UPDATE: If something about running is difficult for you, or it’s difficult to get started running, there’s a comment thread going here.

Jumping rope to achieve good, basic running form

Difficulty: Beginner

Most running injuries come from mechanical stresses placed on the body by its own mass accelerating towards the ground thanks to the force of gravity. A simple way to reduce those mechanical stresses is to increase the body’s capability of interacting with that acceleration. And how do you train that?

Jumping rope (correctly). This exercise offers a pretty neat progression for people who want to move from heel-striking towards midfoot-striking, and for beginner runners who are trying to develop their bodies to reduce the likelihood of being hurt.

Purpose:

To increase coordination, interaction with gravity, proper running from, and tissue density to resist the mechanical stresses of running. Also, it teaches you to use more muscles to perform the same function, lessening the individual strain on each.

Components of proper form:

  • Flex your knees as your feet hit the ground.
  • Extend your legs as your feet leave the ground.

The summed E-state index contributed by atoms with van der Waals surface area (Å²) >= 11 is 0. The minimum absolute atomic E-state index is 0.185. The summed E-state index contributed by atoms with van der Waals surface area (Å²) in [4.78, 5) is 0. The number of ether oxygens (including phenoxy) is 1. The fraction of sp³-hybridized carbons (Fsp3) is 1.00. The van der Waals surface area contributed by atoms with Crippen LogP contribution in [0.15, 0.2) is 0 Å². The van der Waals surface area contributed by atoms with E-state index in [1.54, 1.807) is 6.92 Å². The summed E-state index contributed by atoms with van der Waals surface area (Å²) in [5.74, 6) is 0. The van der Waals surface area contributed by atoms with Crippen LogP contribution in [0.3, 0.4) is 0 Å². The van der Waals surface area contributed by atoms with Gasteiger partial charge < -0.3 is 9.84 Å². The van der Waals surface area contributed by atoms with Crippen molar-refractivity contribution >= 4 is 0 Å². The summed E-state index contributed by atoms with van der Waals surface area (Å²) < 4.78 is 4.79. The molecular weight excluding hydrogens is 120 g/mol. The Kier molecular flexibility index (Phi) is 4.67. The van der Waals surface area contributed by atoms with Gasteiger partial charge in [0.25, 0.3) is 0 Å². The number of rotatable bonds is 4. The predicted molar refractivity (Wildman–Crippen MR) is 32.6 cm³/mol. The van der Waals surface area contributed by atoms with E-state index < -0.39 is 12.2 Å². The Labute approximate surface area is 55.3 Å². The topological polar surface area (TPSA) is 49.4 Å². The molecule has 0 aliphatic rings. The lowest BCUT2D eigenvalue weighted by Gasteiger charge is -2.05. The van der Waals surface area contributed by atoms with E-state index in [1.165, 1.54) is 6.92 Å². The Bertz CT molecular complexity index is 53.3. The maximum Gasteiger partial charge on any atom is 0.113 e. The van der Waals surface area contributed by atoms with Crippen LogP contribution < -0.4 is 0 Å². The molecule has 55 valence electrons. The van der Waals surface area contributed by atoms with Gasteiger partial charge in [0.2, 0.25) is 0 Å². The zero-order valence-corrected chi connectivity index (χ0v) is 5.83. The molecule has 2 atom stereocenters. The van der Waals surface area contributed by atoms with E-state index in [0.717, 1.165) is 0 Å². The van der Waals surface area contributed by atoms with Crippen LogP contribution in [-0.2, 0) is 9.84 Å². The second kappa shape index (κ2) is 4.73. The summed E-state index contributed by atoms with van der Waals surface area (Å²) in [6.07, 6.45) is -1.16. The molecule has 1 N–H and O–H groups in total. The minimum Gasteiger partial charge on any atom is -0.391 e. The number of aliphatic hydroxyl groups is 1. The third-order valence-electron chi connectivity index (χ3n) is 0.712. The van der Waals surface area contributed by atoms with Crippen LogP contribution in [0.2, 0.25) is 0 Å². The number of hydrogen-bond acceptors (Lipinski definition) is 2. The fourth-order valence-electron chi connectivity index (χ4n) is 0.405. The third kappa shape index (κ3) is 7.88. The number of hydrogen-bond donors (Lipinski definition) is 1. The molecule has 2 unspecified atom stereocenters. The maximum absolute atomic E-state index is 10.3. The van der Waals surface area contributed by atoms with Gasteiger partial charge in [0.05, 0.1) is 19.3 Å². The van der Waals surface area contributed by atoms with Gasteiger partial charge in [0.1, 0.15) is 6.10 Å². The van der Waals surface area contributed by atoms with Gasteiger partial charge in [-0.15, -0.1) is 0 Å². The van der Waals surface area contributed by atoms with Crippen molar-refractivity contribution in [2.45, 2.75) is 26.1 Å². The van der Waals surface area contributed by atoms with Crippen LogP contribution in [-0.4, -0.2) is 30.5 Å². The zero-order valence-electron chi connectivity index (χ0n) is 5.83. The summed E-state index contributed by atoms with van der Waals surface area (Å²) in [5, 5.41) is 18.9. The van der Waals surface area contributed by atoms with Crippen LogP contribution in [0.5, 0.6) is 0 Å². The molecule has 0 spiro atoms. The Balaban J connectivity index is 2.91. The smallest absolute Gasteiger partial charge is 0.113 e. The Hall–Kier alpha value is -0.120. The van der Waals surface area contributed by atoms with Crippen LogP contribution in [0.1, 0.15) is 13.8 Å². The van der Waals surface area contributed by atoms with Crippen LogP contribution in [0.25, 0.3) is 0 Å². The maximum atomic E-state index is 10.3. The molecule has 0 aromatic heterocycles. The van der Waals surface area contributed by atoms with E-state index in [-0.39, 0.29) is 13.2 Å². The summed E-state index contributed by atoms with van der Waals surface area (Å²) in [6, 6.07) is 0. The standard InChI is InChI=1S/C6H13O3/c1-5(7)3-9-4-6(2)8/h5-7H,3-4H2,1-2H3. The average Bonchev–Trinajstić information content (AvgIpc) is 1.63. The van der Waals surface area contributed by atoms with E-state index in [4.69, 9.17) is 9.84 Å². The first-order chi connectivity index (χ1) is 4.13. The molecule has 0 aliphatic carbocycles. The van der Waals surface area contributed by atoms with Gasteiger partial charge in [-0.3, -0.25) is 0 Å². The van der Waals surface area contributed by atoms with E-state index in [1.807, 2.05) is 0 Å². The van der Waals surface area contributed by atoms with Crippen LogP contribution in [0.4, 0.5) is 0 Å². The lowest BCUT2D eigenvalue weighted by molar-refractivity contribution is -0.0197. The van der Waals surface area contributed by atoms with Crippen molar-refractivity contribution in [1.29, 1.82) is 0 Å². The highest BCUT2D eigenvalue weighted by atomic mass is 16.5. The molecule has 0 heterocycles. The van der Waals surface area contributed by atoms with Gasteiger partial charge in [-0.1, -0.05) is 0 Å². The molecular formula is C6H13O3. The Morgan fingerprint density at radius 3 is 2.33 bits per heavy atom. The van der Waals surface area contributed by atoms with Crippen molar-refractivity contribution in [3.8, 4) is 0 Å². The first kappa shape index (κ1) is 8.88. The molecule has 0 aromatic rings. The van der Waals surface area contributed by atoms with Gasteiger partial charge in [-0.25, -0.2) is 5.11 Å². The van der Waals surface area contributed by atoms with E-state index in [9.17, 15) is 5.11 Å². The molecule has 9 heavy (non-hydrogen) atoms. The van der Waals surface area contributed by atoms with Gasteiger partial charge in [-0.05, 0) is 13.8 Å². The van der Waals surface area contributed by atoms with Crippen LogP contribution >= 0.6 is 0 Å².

• Let your back (especially your lower back) contract with every jump, and relax with every landing
  • Let your feet point on their own.
  • Use your thighs and butt to push off, not your calfs.
  • Swing the rope forward using your wrists, not your shoulders.
  • Look forward.

Basic progression:

  1. Increase single-under speed until you aren’t breathing hard any more.
  2. Train double-unders until you can do 20 continuously without stopping.

I’ll link a video describing these concepts at some point.

“Shifting the burden” in running.

Shifting the burden is a systems thinking notion that refers to a tendency to shift responsibility for the functioning of the system onto external factors. Take crutches as an example. When we use crutches, we shift the burden of keeping us in balance away from our inner ear, the calculations of our cerebellum (located at the base of the brain), and the resulting activity of the muscles that work to keep us upright. They no longer need to bear the burden of balance. Now the burden is on the crutches.

For now, let’s put aside the fact that some people need to use crutches to move around in the world. Instead, lets focus on what would happen if a fully able-bodied person begins to use crutches: they would begin to lose the back strength necessary to balance their own bodies.